Court action against the government's partial asset sale programme from the Maori Council is likely if it ignores a Waitangi Tribunal report calling for a delay to discuss Maori water rights.
In an interim report on a Maori Council the tribunal says Maori have residual property rights to water under the Treaty of Waitangi and these need to be sorted before state-owned energy companies are partially privatised.
"In practical terms, the Crown will not be able to provide a meaningful form of rights recognition for Maori in respect of its water bodies after it sells the shares to private investors," it says.
"We consider that the sale must be delayed while an accommodation is reached with Maori."
Prime Minister John Key said on the day the tribunal hearings started that the tribunal's recommendations were non-binding and it didn't have to adopt them, a statement which caused concern with its government allies, the Maori Party.
But Maori Council lawyer Rahui Katene says court action, which would have stronger legal force, was a possibility if the government doesn't act on the report.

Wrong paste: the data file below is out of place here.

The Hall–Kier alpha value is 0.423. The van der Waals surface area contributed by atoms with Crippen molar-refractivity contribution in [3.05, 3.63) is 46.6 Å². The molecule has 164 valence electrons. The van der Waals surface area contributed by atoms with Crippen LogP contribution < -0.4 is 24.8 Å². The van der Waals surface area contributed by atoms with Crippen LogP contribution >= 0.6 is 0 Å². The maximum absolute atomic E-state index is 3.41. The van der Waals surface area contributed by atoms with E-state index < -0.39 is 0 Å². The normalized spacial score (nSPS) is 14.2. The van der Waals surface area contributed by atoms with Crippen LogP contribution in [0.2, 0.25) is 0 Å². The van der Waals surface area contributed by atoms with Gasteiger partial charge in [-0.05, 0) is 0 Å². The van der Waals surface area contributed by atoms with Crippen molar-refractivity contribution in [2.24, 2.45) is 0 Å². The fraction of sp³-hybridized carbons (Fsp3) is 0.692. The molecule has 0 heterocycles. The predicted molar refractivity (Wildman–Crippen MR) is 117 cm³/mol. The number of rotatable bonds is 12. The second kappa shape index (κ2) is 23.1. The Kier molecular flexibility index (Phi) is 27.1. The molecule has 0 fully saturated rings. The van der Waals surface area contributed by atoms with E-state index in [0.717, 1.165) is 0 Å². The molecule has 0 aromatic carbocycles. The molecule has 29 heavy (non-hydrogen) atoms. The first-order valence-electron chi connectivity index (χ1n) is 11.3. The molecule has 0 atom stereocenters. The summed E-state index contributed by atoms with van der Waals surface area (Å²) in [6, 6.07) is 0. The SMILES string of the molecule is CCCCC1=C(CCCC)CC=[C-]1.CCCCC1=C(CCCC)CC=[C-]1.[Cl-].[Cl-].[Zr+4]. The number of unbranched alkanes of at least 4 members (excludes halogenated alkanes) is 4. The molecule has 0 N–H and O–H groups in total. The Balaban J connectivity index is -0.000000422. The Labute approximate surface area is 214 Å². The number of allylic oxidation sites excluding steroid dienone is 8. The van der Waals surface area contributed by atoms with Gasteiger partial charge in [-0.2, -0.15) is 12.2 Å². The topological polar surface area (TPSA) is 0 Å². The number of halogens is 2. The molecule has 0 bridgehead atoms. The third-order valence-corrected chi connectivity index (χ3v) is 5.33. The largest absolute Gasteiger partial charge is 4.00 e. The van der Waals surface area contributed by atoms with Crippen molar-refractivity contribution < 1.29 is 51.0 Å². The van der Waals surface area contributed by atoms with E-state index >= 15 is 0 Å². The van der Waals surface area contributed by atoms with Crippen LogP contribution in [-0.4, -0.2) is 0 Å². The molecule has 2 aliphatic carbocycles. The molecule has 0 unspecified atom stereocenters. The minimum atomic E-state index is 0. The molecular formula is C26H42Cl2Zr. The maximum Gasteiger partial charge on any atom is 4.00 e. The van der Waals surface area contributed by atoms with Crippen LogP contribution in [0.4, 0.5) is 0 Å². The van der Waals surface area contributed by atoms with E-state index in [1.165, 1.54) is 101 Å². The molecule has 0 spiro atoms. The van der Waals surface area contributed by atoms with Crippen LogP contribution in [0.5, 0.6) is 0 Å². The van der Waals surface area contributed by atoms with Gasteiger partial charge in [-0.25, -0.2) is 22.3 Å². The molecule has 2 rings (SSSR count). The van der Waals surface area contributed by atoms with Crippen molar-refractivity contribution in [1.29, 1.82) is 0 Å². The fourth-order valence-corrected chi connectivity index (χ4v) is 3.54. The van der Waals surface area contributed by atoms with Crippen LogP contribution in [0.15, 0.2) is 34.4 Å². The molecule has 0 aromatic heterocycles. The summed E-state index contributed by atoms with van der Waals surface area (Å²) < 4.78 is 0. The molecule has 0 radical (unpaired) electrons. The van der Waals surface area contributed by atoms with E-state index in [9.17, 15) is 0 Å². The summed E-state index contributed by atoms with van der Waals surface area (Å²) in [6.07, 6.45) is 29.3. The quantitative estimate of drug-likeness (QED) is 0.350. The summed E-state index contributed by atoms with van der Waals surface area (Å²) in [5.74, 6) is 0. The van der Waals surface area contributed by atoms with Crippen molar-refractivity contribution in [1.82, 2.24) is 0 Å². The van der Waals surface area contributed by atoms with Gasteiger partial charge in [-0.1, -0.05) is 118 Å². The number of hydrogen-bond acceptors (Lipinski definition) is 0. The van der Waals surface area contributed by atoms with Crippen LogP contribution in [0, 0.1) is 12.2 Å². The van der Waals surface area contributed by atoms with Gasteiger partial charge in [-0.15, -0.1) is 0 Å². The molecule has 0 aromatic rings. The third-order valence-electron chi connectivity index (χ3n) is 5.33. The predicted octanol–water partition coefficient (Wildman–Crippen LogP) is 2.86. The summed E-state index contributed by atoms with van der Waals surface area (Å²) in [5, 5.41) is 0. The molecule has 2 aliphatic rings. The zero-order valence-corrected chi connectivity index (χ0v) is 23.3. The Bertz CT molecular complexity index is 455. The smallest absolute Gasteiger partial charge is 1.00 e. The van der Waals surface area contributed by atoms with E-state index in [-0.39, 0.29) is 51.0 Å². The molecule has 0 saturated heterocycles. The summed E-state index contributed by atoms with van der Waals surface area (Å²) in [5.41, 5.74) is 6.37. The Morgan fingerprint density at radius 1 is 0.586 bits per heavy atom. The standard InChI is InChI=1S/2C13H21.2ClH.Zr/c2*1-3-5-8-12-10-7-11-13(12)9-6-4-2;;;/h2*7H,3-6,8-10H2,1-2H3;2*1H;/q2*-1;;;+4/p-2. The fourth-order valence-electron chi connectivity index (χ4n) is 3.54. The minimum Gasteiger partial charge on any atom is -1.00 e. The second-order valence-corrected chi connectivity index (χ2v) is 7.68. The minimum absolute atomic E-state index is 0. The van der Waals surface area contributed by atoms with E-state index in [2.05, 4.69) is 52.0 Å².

"It's an option that we don't want to have to take up, but if we are forced to, we will have to."
Mr Key says he won't make any decisions on the report quickly.
"I think it makes much more sense for us to be thoughtful, go through the report, consider what it's saying, and decide whether the government wants to adopt its recommendations or not," he told 3 News.
"We'll have a chance to factor it into our thinking and for our lawyers to have a look at it and in the fullness of time to respond."
Opposition politicians from Labour, NZ First, the Greens and Mana were united in calling for the asset sale programme to be dumped after the decision.
"The government's asset sales plan has descended into a complete fiasco," Labour leader David Shearer said.
"The only sensible solution is to stop the asset sales."